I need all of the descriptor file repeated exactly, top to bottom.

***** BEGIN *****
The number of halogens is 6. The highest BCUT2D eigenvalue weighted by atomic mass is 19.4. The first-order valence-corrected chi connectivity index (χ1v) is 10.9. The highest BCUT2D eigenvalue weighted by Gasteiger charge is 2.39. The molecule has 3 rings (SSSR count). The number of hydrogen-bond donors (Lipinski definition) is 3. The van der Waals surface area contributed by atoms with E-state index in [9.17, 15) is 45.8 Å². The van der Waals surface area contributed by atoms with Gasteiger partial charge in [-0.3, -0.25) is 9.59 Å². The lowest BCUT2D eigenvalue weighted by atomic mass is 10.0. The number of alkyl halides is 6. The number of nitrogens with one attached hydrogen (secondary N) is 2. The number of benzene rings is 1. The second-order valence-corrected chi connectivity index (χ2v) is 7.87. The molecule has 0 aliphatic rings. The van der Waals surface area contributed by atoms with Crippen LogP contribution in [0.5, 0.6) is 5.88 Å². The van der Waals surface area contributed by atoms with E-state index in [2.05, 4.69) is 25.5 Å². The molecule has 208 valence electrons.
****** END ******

The number of halogens is 6. The highest BCUT2D eigenvalue weighted by atomic mass is 19.4. The first-order valence-corrected chi connectivity index (χ1v) is 10.9. The highest BCUT2D eigenvalue weighted by Gasteiger charge is 2.39. The molecule has 3 rings (SSSR count). The number of hydrogen-bond donors (Lipinski definition) is 3. The van der Waals surface area contributed by atoms with E-state index in [9.17, 15) is 45.8 Å². The van der Waals surface area contributed by atoms with Gasteiger partial charge in [-0.3, -0.25) is 9.59 Å². The lowest BCUT2D eigenvalue weighted by atomic mass is 10.0. The number of alkyl halides is 6. The number of nitrogens with one attached hydrogen (secondary N) is 2. The number of benzene rings is 1. The second-order valence-corrected chi connectivity index (χ2v) is 7.87. The molecule has 0 aliphatic rings. The van der Waals surface area contributed by atoms with Crippen LogP contribution in [0.5, 0.6) is 5.88 Å². The van der Waals surface area contributed by atoms with E-state index in [2.05, 4.69) is 25.5 Å². The molecule has 208 valence electrons.